US learning on the fly at world championships
USA Basketball still treats the world championships like an exhibition series and it shows.
Instead of Kobe Bryant, LeBron James, Dwyane Wade or any of the other members of the “Redeem Team” that won gold in Beijing two years ago, coach Mike Krzyzewski turned up in Turkey with a “B’’ squad short on height and experience, let alone any familiarity with the international style.
“It’ll be very much a developing team,” Krzyzewski acknowledged two weeks ago during a training session in New York. “We hope that we’ll have our best product by the medal round.”
Whether that’s true, and whether even this team’s best will be good enough remains to be seen. The Americans face Iran and Tunisia in their remaining preliminary-round games, practically guaranteeing they’ll advance. But their performance in their only tough test in the tournament so far left plenty to be desired.
Kevin Durant, their most reliable scorer, committed seven turnovers in that close win over Brazil and still hasn’t adapted to the way overseas refs view traveling. Derrick Rose, who’s supposed to be running the offense, runs himself into trouble way too often. Even venerable Coach K has caught some heat for his substitution patterns, a feat that would have been nearly impossible with the lineup USA Basketball put together for the last Summer Olympics. But that’s the hand he’s been dealt.
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It wasn’t supposed to be like this when former NBA executive Jerry Colangelo took over as team director in 2005, on the heels of the “Abomination in Athens.” He hired Krzyzewski and the two promised to change the culture around USA Basketball, which effectively meant securing commitments from the best players available for international competitions and keeping enough of them on the same teams long enough to develop some cohesion.
Colangelo did that by cutting out the selection committee that had final say on his choices and a series of “eyeball-to-eyeball” meetings with every one of the players he wound up choosing and a few who didn’t make the cut. Instead of contacting Kobe Bryant’s agent or his representatives to set up a meeting, Colangelo simply showed up in Phoenix one day when the visiting L.A. Lakers arrived for a game. He greeted Bryant as he stepped off the team bus, wrapped an arm around his shoulders and made his sales pitch as the two walked toward the locker room.
“What happened in Athens made my job a lot easier,” Colangelo said at the time. “I’d usually start conversations trying to convey how blessed we all are to represent our country.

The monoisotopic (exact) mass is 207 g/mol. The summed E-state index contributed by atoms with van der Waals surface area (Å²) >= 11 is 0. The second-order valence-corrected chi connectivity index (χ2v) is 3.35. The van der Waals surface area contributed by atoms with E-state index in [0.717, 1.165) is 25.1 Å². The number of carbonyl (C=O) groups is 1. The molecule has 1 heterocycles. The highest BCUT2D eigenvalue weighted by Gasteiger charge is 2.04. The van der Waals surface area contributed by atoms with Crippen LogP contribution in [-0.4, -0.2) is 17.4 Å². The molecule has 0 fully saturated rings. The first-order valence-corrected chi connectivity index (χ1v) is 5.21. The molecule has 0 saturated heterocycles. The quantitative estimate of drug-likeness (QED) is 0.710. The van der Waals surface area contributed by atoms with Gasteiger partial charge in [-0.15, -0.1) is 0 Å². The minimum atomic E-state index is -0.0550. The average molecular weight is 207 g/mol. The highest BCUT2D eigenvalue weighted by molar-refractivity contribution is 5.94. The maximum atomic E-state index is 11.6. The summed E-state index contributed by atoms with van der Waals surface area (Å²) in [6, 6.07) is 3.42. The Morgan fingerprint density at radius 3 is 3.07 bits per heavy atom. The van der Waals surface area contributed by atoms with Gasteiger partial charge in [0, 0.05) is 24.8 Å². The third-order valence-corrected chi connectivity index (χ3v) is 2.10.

“But I rarely got halfway through the preamble, before they’d interrupt me,” he added, “and say, ‘I’m in.’”
It worked then and will probably work again by the time the 2012 Olympics roll around. But in the meantime, not one of the players he and Krzyzewski expected to provide up-and-coming players with a sense of continuity could be bothered to do the red, white and blue.
That’s left Coach K with a handful of 21-year-olds, only one player with any significant international experience — 33-year-old Chauncey Billups and a few post players who are routinely being pushed around by veteran big men from teams that have been playing together for years.
That was essentially the plan going in, to use the competitions between Olympics to begin schooling youngsters such as Durant, Rose and Russell Westbrook to take over from Bryant, James and Chris Paul. But the rest of the world views the Olympics as a second-class competition. To most of them, the world championships matter more, the same way the World Cup is viewed by their soccer-mad countrymen.
Krzyzewski, at least, has gotten into the spirit of things. He treated the team’s final pre-tournament tuneup against defending champion Spain in Madrid like the gold-medal game, piling up minutes for his starters at the risk of having them fatigued once the real games were under way.
But he was determined to find out on the spot whether his players were motivated enough to overcome the problems presented by learning a new style of play on the fly. He got his answer in that win and then again when it counted against Brazil.
“We’ve only been together for a few weeks, and you don’t know until you’re in these situations if we’re going to have the character to win when we can’t hit a shot, when someone’s playing such good defense, and tonight I found that out,” Krzyzewski said after the Brazil win.
“So that’s a good thing, a really good thing to find out about our team.”
It’s not something you want to rely on every night. But for the moment, it might be the best thing this collection of spare parts has going for it.
Jim Litke is a national sports columnist for The Associated Press. Write to him at jlitke(at)ap.org
Copyright 2010 The Associated Press.